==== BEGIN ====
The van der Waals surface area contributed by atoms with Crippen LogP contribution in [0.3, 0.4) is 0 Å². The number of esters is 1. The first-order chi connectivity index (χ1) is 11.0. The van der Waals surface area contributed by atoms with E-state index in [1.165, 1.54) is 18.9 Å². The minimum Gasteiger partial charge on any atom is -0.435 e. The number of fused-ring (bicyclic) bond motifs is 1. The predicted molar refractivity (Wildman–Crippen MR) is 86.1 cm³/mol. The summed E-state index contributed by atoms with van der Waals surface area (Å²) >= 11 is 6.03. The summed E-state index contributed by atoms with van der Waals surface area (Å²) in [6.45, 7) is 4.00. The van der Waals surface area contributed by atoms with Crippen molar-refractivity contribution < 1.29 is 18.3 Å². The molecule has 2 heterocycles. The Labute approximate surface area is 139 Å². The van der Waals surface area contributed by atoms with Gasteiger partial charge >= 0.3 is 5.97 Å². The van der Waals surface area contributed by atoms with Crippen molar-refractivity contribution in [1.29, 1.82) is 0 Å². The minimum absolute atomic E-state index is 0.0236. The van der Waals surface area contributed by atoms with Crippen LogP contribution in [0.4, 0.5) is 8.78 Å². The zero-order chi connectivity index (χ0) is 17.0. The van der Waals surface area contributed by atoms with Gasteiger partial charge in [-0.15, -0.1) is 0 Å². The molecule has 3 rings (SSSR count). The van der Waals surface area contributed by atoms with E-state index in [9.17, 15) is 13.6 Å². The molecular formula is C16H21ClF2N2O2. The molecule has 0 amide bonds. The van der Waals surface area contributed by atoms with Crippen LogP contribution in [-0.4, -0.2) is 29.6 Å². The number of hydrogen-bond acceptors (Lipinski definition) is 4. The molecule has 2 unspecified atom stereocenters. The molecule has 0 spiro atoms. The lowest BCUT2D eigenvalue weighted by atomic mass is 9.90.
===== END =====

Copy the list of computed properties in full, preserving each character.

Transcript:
The van der Waals surface area contributed by atoms with Crippen LogP contribution in [0.3, 0.4) is 0 Å². The number of esters is 1. The first-order chi connectivity index (χ1) is 11.0. The van der Waals surface area contributed by atoms with E-state index in [1.165, 1.54) is 18.9 Å². The minimum Gasteiger partial charge on any atom is -0.435 e. The number of fused-ring (bicyclic) bond motifs is 1. The predicted molar refractivity (Wildman–Crippen MR) is 86.1 cm³/mol. The summed E-state index contributed by atoms with van der Waals surface area (Å²) >= 11 is 6.03. The summed E-state index contributed by atoms with van der Waals surface area (Å²) in [6.45, 7) is 4.00. The van der Waals surface area contributed by atoms with Crippen molar-refractivity contribution < 1.29 is 18.3 Å². The molecule has 2 heterocycles. The Labute approximate surface area is 139 Å². The van der Waals surface area contributed by atoms with Gasteiger partial charge >= 0.3 is 5.97 Å². The van der Waals surface area contributed by atoms with Crippen molar-refractivity contribution in [1.29, 1.82) is 0 Å². The minimum absolute atomic E-state index is 0.0236. The van der Waals surface area contributed by atoms with Crippen LogP contribution in [0.4, 0.5) is 8.78 Å². The zero-order chi connectivity index (χ0) is 17.0. The van der Waals surface area contributed by atoms with Gasteiger partial charge in [-0.15, -0.1) is 0 Å². The molecule has 3 rings (SSSR count). The van der Waals surface area contributed by atoms with E-state index in [9.17, 15) is 13.6 Å². The molecular formula is C16H21ClF2N2O2. The molecule has 0 amide bonds. The van der Waals surface area contributed by atoms with Crippen LogP contribution in [-0.4, -0.2) is 29.6 Å². The number of hydrogen-bond acceptors (Lipinski definition) is 4. The molecule has 2 unspecified atom stereocenters. The molecule has 0 spiro atoms. The lowest BCUT2D eigenvalue weighted by atomic mass is 9.90.